The human body is a collection of numerous cells types. Each cell type is tasked with performing a set of unique and highly specialized functions. Our laboratory and others have shown that cells of adult organs can be instructively reprogrammed to assume new identities and perform new functions.
This amazing transformation holds tremendous value for both fundamental biological understanding and regenerative medicine. The ability to convert one cell to another provides powerful research tools to study the molecular and epigenetic mechanisms that govern cell identity and function in vivo.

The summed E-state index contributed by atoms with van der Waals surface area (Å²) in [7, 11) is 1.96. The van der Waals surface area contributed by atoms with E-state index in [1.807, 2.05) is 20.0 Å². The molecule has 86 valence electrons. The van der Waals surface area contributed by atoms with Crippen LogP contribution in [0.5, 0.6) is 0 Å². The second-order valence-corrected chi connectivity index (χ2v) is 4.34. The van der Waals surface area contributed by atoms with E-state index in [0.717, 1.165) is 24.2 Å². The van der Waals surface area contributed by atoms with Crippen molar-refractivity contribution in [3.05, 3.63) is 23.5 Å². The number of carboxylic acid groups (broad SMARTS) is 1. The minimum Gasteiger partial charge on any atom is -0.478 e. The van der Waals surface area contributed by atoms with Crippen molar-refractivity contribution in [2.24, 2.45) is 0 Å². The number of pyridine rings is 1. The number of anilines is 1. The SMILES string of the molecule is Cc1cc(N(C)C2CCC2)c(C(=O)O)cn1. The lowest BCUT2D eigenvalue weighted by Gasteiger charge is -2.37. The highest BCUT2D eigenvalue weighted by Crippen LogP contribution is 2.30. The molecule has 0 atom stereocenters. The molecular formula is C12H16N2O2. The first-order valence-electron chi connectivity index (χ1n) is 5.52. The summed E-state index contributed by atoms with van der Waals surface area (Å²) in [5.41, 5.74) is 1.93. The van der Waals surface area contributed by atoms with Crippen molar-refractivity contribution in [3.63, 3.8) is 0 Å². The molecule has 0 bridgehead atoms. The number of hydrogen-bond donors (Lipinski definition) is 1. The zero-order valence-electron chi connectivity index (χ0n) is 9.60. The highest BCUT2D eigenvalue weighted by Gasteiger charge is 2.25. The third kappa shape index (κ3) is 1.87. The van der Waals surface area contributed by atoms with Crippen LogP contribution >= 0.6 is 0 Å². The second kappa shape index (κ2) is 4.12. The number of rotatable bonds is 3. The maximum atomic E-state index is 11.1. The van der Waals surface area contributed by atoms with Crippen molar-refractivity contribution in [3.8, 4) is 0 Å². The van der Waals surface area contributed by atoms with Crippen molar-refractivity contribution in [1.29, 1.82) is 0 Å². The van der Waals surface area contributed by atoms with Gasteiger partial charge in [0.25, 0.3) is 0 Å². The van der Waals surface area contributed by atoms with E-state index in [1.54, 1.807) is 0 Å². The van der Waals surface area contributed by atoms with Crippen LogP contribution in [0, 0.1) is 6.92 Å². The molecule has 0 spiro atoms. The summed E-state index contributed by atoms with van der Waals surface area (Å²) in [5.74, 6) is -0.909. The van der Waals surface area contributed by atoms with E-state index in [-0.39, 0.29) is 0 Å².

Cells that gained new functions through reprogramming can be applied to treat injuries and degenerative diseases in situ. We are currently focused on two major models: the reprogramming of diverse endodermal cell types into insulin-secreting beta cells, and the conversion of adult brain glial cells into a more juvenile form that strongly supports neuronal regeneration. We collaborate extensively with bioengineers and clinicians to develop therapeutic strategies for diabetes, spinal cord injury, and stroke.